PJ Media

The Changing Character of Medicine: Are We Headed in the Right Direction?

Vigorous work and determined dedication are minimum requirements for excellence in medicine. Being the best doctors we can be means working long hours on a daily basis, in addition to covering nights, weekends, and holidays on call. It means constant studying to keep up with the latest scientific advances. On top of that, add the tasks of running our own small business as the majority of physicians have done in the past. The work is demanding, but when we can be our own boss, and know we are providing a valuable, and valued, service, it’s well worth our time and financial risk. The honor of sharing the intimate, intensely human experiences of our patients’ lives is immeasurable.

Now pile on reams of government regulations and paper work which add to overhead costs and subtract from time with patients. Toss in threats of felony charges for billing errors and ever-shifting carrots and sticks to get us to practice the way the politicians think we should practice medicine, instead of the treatment we and our patients determine to be in their best interest. Top it off with the rising risk of litigation and malpractice premiums, and is it any wonder that more and more physicians are choosing the path of employee?

Working as an employee is a reasonable and legitimate option. But when political manipulations of the business of medicine drive this choice, we need to look closely at what is going on. Is it really a move in the right direction to have physicians less independent?

Dr. Donald Berwick, head of the Centers for Medicare and Medicaid Services, definitely thinks so:

The primary function of regulation in healthcare…is to constrain decentralized, individualized decision making….No longer is the physician, paternalistically committed to the patient, the driving force in medical care.

Today, this isolated relationship is no longer tenable or possible….The traditional medical ethics, based on the doctor-patient dyad, must be reformulated to fit the new mold of delivery of healthcare.

A recent article in the New York Times relates how the shift from small business owner to employee affects a physician’s politics. But that is far from the most important change that will occur because of this shift. What we really need to pay attention to is how it will affect the practice of medicine itself.

When you are ill, do you go to your physician to receive a government (or industry) derived practice guideline? Or do you want your physician to be able to apply his independent judgment to your individual situation? Which kind of doctor is more likely to be willing to rely on his own judgment in service of your individual best interests? One steeped in the ethics of social justice, beholden to a third-party for payment? Or a physician whose livelihood is directly related to and primarily dependent upon the quality of care he provides to you, the patient?

What if you have an unusual illness, or even a common illness for which a new but not yet thoroughly tested and approved treatment is available? Which physician would be more likely to suggest and/or support an innovative treatment? A doctor whose job depends on keeping the politicians or administrators happy, or the physician whose primary loyalty is to you?

Not only will individual patients suffer from the lack of courageous doctors and patients pushing the envelope of medical knowledge and experience, but society, too, will miss out on innovations and advances. Drs. Jonas SalkLouis Pasteur, Thomas J. FogartyAlfred Blalock, and Vivian Thomas, to name a scant few of the many heroic pioneers in medicine, did not achieve their breakthroughs by following standard practice.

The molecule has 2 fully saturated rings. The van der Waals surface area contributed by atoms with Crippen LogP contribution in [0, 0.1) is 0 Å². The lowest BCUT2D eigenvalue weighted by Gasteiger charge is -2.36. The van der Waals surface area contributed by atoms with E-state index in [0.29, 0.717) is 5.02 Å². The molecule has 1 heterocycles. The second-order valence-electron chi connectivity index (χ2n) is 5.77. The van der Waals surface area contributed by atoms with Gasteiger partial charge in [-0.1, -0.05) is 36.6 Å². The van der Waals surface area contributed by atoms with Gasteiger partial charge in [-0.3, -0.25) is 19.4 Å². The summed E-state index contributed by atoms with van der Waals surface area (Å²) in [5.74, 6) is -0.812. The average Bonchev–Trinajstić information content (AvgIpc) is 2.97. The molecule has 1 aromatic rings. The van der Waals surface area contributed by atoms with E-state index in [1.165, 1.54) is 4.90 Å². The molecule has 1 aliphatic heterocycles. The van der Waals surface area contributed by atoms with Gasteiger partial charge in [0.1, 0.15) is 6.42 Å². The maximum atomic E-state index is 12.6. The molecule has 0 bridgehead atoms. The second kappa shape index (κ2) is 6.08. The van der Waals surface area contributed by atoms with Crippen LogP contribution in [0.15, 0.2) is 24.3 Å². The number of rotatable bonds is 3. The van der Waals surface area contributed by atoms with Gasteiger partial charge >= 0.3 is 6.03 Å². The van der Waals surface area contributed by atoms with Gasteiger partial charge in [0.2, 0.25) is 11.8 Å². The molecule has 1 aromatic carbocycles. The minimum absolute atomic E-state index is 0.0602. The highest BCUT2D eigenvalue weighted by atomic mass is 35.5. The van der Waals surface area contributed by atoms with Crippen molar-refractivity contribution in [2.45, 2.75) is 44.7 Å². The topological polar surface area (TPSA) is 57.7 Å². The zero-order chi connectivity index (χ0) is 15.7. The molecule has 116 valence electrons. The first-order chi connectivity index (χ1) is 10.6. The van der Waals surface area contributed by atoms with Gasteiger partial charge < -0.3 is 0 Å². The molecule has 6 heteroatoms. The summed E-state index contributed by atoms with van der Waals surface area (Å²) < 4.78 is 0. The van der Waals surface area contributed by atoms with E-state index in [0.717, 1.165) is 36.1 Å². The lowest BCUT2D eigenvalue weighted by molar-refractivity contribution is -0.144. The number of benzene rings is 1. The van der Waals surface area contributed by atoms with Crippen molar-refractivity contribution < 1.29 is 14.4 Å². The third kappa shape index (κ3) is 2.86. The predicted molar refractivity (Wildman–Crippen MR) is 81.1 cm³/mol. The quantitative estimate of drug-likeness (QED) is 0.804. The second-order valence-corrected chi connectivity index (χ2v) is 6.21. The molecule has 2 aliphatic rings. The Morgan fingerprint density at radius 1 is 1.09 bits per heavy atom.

Another point to consider: How much of the professional pride and independence which employed physicians currently maintain is the result of the pre-existing professional culture of physicians as independent businessmen? What will happen when the field is no longer dominated by these entrepreneurial individuals? What will happen when young men and women who want to be their own boss no longer apply to medical school because the standard practice of medicine is that of a salaried employee? Or when the over-regulation of medicine has destroyed the satisfaction and profitability of private practice? Is this a cultural change we wish to encourage?

A significant aim of ObamaCare is to set up structures and mechanisms for monitoring and controlling physician behavior using ACOs designed to corral physicians into centrally controlled payment plans. The ACOs are also configured to use electronic medical records as a quality control and payment device, as well as comparative effectiveness research along with “best practices” guidelines — all of which are helpful when employed in an advisory role, but which suffocate innovation and prevent customization when variance is punished.

If we are to preserve medical excellence, in quality, efficiency, and innovation, we must not simply preserve independent thinking; we must actively promote and nurture it. A physician’s primary orientation must be to the reality of his patients and their specific medical conditions. In a free country, working as or seeking medical care from an employed physician is one of many important alternatives. But using government to give legislative and regulatory preference to this mode of health care delivery over that of private practice is not only an anathema to freedom, it is an anathema to the independent minds of doctors and patients.